Science Dimension volume 11 issue 2 1979
|An early demonstration of the Canadarm (Spar)|
The Space Shuttle, the unique hybrid of rocket, spacecraft and airplane, being built by NASA, is getting a hand and arm- from Canada: a complex, $95.4 million, remotely controlled manipulator arm, now in its final stages, and undergoing working demonstrations.
It resembles a magnified human arm - over 15 m long, articulated at shoulder, elbow and wrist, and ending in a cage-like hand. We move down its length, Lilliputians surveying Gulliver, dressed in the paper caps, slippers and lab coats required in a dust-free clean room. There are gear boxes, motors and servo-mechanisms intricately packed into each joint, linked by fat bundles of color-coded cables. The entire machine is laid on a frame which is free to move on air-bearing pads across the ice-smooth floor.
Standing at a control panel, a test engineer begins to put the mechanical arm through its paces. By means of two hand controls one which he rotates, the other which he pushes and pulls he issues commands, instantly transformed by computer into a coordinated stream of signals to all the systems components. Smoothly, the arm bends at the elbow, poises, and then reaches towards a target, which, with a quiet whir of wire cables, it grasps.
It does not take a great leap of the imagination to see how maneuvers similar to this working demonstration will be used in space. A few years hence, remotely controlled from within the crew cabin of a Space Shuttle Orbiter, the arm will pluck telescopes or satellites out of orbit and place them in the spacecraft's large cargo hold; it will launch scientific and industrial payloads carried into orbit by the Shuttle; it will, in brief, help open up a new era in the exploitation of space.
No one has ever built or used anything quite like this before. For a number of years, engineers from a three-company consortium, led by Spar Aerospace Limited of Toronto and under contract to NRC, have been evolving the unique design. The precisely orchestrated process of finding elegant solutions to tricky problems passed two key milestones in 1978: a Critical Design Review and a working demonstration of a complete, assembled model of the arm.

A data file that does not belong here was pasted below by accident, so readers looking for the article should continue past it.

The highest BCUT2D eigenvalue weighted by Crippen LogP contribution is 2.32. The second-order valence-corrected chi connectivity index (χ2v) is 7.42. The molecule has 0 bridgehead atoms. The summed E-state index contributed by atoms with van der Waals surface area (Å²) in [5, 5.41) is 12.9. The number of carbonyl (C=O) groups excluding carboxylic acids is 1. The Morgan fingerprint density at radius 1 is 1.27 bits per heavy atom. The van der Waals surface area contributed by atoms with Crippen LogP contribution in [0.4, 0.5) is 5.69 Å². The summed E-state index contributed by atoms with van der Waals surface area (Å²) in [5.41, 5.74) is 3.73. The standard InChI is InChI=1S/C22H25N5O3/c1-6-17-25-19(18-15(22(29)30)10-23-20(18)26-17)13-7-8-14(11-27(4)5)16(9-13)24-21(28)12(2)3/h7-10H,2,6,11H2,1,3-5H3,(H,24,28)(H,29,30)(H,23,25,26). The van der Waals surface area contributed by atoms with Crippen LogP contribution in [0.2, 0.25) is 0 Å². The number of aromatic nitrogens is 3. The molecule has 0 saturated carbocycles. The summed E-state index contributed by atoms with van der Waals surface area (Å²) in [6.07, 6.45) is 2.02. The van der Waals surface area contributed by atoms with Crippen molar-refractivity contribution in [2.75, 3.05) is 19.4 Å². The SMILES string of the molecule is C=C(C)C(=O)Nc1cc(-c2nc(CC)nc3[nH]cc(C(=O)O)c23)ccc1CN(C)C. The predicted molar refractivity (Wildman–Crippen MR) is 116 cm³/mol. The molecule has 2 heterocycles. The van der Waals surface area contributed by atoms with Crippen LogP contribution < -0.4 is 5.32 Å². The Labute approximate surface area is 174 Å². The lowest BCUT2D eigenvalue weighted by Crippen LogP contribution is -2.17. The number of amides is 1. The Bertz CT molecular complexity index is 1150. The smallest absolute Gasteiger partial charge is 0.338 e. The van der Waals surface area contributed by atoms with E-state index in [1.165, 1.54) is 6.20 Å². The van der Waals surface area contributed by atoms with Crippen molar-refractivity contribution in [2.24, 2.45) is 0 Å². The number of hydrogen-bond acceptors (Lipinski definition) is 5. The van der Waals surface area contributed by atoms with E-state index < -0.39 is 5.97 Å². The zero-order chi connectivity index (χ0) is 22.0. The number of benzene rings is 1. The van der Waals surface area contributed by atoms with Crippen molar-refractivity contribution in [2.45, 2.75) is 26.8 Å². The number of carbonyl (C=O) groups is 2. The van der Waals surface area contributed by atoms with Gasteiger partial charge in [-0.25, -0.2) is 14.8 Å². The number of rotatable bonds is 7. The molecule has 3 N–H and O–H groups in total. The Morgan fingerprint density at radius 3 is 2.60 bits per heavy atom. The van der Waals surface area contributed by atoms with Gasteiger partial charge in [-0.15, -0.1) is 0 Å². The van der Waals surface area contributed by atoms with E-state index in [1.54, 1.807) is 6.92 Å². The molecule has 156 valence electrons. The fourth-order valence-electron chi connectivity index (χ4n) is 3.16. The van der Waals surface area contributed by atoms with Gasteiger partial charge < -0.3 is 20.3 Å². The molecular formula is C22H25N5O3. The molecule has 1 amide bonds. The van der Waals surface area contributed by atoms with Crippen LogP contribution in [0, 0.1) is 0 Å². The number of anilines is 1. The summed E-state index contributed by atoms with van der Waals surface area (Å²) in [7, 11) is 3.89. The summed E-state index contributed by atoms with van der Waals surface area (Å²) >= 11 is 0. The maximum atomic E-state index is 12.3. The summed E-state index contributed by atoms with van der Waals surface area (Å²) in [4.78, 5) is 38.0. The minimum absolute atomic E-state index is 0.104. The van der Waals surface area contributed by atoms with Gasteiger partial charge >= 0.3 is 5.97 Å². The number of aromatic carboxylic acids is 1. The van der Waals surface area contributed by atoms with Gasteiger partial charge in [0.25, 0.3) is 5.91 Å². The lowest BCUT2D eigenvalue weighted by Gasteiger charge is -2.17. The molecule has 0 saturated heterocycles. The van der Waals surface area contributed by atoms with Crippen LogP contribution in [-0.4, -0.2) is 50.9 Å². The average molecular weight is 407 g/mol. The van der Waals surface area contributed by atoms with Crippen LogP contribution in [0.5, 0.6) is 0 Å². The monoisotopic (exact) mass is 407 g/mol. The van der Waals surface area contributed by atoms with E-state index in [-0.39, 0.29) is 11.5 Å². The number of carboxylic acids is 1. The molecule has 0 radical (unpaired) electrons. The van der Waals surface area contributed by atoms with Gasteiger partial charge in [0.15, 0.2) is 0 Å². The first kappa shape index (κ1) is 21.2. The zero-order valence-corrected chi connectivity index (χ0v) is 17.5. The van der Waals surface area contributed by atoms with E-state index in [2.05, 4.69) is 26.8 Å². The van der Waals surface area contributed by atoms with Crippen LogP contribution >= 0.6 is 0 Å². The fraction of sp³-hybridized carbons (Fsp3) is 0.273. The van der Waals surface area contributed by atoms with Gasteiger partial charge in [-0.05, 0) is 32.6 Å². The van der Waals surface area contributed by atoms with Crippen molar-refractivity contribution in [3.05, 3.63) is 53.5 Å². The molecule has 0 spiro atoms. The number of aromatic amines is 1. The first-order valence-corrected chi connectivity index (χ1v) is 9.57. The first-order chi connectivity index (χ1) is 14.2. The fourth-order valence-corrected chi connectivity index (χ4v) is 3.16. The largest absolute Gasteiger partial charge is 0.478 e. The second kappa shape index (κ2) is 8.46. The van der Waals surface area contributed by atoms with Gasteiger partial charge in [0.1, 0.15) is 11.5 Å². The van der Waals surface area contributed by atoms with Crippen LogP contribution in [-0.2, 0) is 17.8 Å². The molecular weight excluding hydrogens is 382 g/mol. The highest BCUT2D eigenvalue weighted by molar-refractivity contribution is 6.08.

|The end effector -- or hand -- of Canadarm (Spar)|
Working demonstrations on earth are limited by the inexorable pull of gravity. Once in space, the environment for which it has been designed, the arm and the equipment which it manipulates will be weightless. Here on earth, however, it does not have enough strength to support its own weight, let alone that of a massive payload. The best that can be done to physically test the whole system before orbital flight is to place the arm on air-bearing pads (these minimize friction, allowing effortless, floating motions) and operate it only in a single plane, parallel to the floor. Despite these limitations, the tests now under way verify that the integrated system does perform as expected.
During the coming months, the $95.4 million Remote Manipulator System project enters its crucial final phases. The flight-ready hardware which Canada is contributing to the U.S. space agency is now being manufactured, and will be delivered later this year. NASA is negotiating an order for further manipulator systems with which to equip the planned space Shuttle fleet.
Space is not the only environment hostile to man in which such tools might prove useful. A joint Canada-West Germany study has found that an advanced manipulator for use on an underwater vehicle - to perform such tasks as repairing pipelines on the ocean floor - is not only technically feasible, but has a potential market.
But it is in space that the prototype arm will get its first full workout. Sometime early in 1980, a Space Shuttle will blast off on a flight largely devoted to giving the Remote Manipulator System its first, definitive, zero gravity test.
Reprinted courtesy of the National Research Council Canada